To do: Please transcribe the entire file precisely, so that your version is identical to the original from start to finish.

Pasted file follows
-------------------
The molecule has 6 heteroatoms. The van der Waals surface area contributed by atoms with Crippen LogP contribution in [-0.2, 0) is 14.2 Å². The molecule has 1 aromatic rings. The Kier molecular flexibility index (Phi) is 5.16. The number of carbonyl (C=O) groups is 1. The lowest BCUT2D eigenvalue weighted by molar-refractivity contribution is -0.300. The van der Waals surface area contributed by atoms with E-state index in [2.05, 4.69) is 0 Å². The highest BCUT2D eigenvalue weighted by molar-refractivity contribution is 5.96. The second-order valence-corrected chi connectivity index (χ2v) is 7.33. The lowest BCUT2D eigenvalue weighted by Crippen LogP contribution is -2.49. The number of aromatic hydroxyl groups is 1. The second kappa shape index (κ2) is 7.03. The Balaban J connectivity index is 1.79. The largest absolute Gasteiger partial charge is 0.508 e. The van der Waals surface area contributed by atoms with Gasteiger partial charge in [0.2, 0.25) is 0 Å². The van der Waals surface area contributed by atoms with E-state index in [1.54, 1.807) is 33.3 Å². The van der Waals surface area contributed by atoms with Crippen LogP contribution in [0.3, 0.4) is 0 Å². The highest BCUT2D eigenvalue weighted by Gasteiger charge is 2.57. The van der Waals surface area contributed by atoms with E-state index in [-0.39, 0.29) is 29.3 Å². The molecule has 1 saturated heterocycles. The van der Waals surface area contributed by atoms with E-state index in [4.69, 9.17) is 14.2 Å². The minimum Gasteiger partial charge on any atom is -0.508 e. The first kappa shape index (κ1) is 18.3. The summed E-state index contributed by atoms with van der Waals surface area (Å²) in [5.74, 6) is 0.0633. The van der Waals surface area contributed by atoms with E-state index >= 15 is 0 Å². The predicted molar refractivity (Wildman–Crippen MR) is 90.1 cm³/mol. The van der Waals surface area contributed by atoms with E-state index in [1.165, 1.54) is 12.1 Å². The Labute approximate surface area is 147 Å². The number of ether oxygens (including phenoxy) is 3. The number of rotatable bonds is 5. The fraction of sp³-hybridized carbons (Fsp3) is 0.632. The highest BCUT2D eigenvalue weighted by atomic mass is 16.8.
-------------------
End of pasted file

The molecule has 6 heteroatoms. The van der Waals surface area contributed by atoms with Crippen LogP contribution in [-0.2, 0) is 14.2 Å². The molecule has 1 aromatic rings. The Kier molecular flexibility index (Phi) is 5.16. The number of carbonyl (C=O) groups is 1. The lowest BCUT2D eigenvalue weighted by molar-refractivity contribution is -0.300. The van der Waals surface area contributed by atoms with E-state index in [2.05, 4.69) is 0 Å². The highest BCUT2D eigenvalue weighted by molar-refractivity contribution is 5.96. The second-order valence-corrected chi connectivity index (χ2v) is 7.33. The lowest BCUT2D eigenvalue weighted by Crippen LogP contribution is -2.49. The number of aromatic hydroxyl groups is 1. The second kappa shape index (κ2) is 7.03. The Balaban J connectivity index is 1.79. The largest absolute Gasteiger partial charge is 0.508 e. The van der Waals surface area contributed by atoms with Gasteiger partial charge in [0.2, 0.25) is 0 Å². The van der Waals surface area contributed by atoms with E-state index in [1.54, 1.807) is 33.3 Å². The van der Waals surface area contributed by atoms with Crippen LogP contribution in [0.3, 0.4) is 0 Å². The highest BCUT2D eigenvalue weighted by Gasteiger charge is 2.57. The van der Waals surface area contributed by atoms with E-state index in [-0.39, 0.29) is 29.3 Å². The molecule has 1 saturated heterocycles. The van der Waals surface area contributed by atoms with E-state index in [4.69, 9.17) is 14.2 Å². The minimum Gasteiger partial charge on any atom is -0.508 e. The first kappa shape index (κ1) is 18.3. The summed E-state index contributed by atoms with van der Waals surface area (Å²) in [5.74, 6) is 0.0633. The van der Waals surface area contributed by atoms with E-state index >= 15 is 0 Å². The predicted molar refractivity (Wildman–Crippen MR) is 90.1 cm³/mol. The van der Waals surface area contributed by atoms with E-state index in [1.165, 1.54) is 12.1 Å². The Labute approximate surface area is 147 Å². The number of ether oxygens (including phenoxy) is 3. The number of rotatable bonds is 5. The fraction of sp³-hybridized carbons (Fsp3) is 0.632. The highest BCUT2D eigenvalue weighted by atomic mass is 16.8.